Anyway, nice breakfast, hash browns with some scrambled eggs and unidentifiable animal product, a great start to the day. And then a walk through and out of town to these three pagodas (pictured), which were quite nice. I must have been very tired, as it took me at least 30 minutes walking to realise my hotel wasn't where I thought it was. And then another few hours to realise that was becuse I had marked it on the map wrong, but fortunately the taxi driver had ignored my directions and just focussed on the hotel name.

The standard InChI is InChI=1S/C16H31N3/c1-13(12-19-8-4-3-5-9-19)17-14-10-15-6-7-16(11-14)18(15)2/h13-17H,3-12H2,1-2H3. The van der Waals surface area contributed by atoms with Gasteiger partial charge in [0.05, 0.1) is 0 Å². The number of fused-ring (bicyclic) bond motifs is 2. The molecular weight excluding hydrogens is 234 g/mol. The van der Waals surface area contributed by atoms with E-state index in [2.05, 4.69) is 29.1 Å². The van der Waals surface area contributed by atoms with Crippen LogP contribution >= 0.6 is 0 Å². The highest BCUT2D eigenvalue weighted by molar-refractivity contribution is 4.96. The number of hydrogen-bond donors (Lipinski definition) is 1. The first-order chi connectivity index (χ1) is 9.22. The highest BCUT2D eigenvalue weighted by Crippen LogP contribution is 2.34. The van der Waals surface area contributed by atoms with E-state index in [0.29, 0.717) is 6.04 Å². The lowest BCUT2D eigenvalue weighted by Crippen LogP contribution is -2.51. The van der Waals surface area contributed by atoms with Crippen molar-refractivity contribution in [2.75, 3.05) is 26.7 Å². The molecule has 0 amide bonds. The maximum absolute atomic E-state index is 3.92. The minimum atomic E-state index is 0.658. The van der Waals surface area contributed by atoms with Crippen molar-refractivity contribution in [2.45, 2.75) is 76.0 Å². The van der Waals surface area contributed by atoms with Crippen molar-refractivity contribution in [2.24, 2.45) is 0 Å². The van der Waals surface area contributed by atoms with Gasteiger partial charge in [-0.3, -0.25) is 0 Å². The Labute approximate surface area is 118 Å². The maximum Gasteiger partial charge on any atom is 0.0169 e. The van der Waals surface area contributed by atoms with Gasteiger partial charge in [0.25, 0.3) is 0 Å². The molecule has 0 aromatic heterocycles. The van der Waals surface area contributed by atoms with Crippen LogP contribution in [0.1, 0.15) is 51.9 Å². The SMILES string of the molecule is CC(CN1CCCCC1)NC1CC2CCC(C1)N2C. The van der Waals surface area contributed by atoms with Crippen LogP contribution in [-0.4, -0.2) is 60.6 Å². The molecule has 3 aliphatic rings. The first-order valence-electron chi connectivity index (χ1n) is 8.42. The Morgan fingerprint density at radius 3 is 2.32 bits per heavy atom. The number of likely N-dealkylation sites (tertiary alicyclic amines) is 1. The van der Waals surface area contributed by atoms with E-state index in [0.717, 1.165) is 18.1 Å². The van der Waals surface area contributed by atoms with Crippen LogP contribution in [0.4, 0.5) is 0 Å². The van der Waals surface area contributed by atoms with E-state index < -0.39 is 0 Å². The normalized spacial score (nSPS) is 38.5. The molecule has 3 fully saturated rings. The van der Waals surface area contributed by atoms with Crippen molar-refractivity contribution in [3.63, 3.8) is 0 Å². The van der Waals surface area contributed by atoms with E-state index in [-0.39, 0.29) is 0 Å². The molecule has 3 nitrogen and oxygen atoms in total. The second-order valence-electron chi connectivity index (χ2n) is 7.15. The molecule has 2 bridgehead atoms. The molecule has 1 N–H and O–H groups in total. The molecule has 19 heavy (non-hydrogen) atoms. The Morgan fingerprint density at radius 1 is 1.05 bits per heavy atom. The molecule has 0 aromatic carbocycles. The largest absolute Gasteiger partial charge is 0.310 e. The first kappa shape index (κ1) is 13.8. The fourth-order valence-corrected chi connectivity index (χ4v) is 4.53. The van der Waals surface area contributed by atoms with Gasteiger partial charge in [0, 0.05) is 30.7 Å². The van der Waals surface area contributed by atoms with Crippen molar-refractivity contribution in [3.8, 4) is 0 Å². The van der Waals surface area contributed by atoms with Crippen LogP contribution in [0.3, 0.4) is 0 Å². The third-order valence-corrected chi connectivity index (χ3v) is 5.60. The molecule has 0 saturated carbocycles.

And then back to town for a lunch in the Tibetan Cafe owned by my hotel (which was nothing special, I had forgotten how dull Tibetan food is compared to Chinese. Now I remember eating Indian food a lot in Ladakh for that reason). A nice thing the Chinese places in town do, is have all their wares out front, the vegetables as well as the live 'things', all looking nice and clean and yummy (the vegetables anyway). And then wandering around the shops, just wandering and looking. There is some great stuff they do with marble, to make arty Chinese 'pictures', but tragically it is incredibly heavy. But I found where the alternative bits are, and I thought I was straight back in Yangshuo, except wider streets and even more chilled. For reference, the relevant streets are Huguo Lu and Bo Ai Lu, who cross each other.